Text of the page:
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There once lived in Brittany a poor, half-witted fellow named Salaun. His father and mother were dead, and there was no one to care for him, save the good monks who taught school there for the love of God, and to whom Salaun went with the other children of the place.

Day after day, with downcast eyes, but with his soul raised to heaven, Salaun walked along the road talking to himself, and repeating over and over again, like a cooing dove," Hail Mary! Hail Mary!" and our Blessed Lord heard what his lips did not utter.

Sometimes he fasted for whole days, living on prayer alone, and when he grew faint with hunger, he would knock at some cottage door, and meekly say, "Salaun would like some bread." In all his life he was never heard to say anything besides this, except "Hail Mary!" And to the day of his death he never repeated the rest of the prayer.

Hungry as he might be, he was often known to give all his food to some poor creature whom he chanced to meet, even to the bit he was about to put into his mouth. Barefooted and in rags he went his way, heedless of scorn and deaf to the cries of the boys who nicknamed him "The Fool of the Woods." He lived in the woods where to-day stands a chapel of the Blessed Virgin. At night he sought shelter under an oak tree near a beautiful pool of water. Where the oak stood is now an altar, on which is daily offered the holy sacrifice of the Mass. The pool, too, is still there, as the many who have been cured by its healing waters can testify.

At that time some one said of Salaun, "He lodges like a wolf;" and others declared he had a candle when he wanted one, for at night they had seen a light among the leaves when his never-ceasing song, "Hail Mary! Hail Mary!" was borne on the wind.

One day he was promised that if he would add the words "full of grace" to his constant refrain, he should never want for food. But his only answer was, "Hail Mary! Hail Mary!" Nothing more.

In the winter when the sleet whistled and the frosty air rose in wreaths of smoke from the pool, he would pull off his rags and bathe in the freezing water. Then, all shivering, with the icicles hanging on him like a

suit of clothes, he would hurry along the road; and the birds, perched on the trees, mute with cold, would hear him singing to himself, "Hail Mary! Hail Mary!' Afterward he would climb on his oak, and hanging from a limb, swing back and forth like the pendulum of a clock, while from his body, which was like a statue of frost, the melting ice dripped, dripped to the ground. But never did chime of clock sound so shrill as his song of two words, "Hail Mary!"

One day, while alone, Salaun died, abandoned by every one save his good angel; no priest to comfort him, no consecrated ground to cover him. A passing stranger found his poor body under the oak, near the side of the pool, and dug a grave for it. No bell was tolled for him; no Libera chanted. Some of the country folk asked once or twice, "Where is the fool?" "Perhaps the wolves have eaten him," was the answer. But there was no one to ask after him for any length of time.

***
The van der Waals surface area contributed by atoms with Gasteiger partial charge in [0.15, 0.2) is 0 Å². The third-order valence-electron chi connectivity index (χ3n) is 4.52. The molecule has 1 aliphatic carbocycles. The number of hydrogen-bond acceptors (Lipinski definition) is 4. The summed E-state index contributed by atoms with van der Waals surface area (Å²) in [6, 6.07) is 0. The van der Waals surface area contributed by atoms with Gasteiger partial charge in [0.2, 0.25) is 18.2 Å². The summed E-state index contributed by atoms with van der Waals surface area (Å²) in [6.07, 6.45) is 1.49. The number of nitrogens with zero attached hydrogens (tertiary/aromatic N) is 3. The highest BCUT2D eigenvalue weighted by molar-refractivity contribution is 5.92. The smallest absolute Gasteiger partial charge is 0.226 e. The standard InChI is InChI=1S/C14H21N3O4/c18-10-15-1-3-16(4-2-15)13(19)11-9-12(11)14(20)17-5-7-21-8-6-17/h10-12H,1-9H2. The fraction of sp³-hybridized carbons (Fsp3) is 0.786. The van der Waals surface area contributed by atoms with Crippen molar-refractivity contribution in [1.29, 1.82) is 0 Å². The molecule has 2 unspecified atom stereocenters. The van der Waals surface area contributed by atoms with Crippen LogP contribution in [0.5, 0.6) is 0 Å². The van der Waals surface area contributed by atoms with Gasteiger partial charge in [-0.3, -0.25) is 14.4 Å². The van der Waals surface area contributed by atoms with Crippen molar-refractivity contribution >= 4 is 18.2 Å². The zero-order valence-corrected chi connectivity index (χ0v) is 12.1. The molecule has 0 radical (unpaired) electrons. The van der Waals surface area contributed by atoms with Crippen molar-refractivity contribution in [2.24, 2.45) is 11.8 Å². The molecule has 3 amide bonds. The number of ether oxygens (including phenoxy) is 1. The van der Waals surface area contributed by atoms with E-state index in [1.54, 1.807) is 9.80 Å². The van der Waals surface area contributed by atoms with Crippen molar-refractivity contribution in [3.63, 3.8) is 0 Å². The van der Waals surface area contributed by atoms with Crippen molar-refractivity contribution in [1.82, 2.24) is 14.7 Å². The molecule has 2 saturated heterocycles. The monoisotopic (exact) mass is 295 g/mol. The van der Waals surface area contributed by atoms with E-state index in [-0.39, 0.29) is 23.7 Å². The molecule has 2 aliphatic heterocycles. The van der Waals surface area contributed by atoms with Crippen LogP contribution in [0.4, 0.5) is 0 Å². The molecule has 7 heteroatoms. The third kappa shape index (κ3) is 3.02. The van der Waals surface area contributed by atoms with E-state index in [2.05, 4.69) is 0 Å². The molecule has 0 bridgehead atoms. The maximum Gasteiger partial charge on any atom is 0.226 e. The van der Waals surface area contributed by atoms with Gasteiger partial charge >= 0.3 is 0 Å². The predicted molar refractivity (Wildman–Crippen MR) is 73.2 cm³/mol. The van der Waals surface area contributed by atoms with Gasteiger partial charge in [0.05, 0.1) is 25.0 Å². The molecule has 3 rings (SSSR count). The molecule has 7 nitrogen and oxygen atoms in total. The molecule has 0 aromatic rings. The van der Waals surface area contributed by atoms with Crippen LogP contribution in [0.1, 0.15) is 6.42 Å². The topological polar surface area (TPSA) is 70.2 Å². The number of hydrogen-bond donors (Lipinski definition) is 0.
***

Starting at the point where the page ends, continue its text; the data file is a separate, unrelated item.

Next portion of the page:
Ella the Beautiful, daughter of Francis, lord of the near-by castle, who had often given charity to Salaun, wished to enter a convent, and this was a source of much worriment to her father. The third Thursday after Easter, at early dawn, Ella's servants went to Salaun's pool to wash her linen. When they returned

home at noon they could not eat for fear. "We have heard whisperings in the air and in the water," they said; "something is going to happen."

"Going to happen! Something has happened," they were told. "Lord Francis has locked his daughter in a strong room, so that she cannot enter a convent; and as a punishment for this injustice he is stricken so that he can move neither hand nor foot."

When the washerwomen opened the hamper to take out their linen to dry, they heard the words, “Hail Mary! Hail Mary!" The words were in the air, and as each drop of water fell from the linen as it was wrung out, the same words were repeated.

For two days Lord Francis lay helpless and speechless. Then the people of the house opened the door of the room in which Ella was confined, and set her free. The next morning the young girl went to the convent, and there, prostrate on the floor, she prayed that her father might recover his health of mind and body.

As she was returning home she lost her way, and had to spend a whole night in the forest. Toward dawn she found herself in a little glade, in which was an oak and a pool of water; as she stood there she heard distinctly borne on the air the words, "O, Mary! O, Mary!" to which the water sent back answer, "Hail Mary! Hail Mary!"

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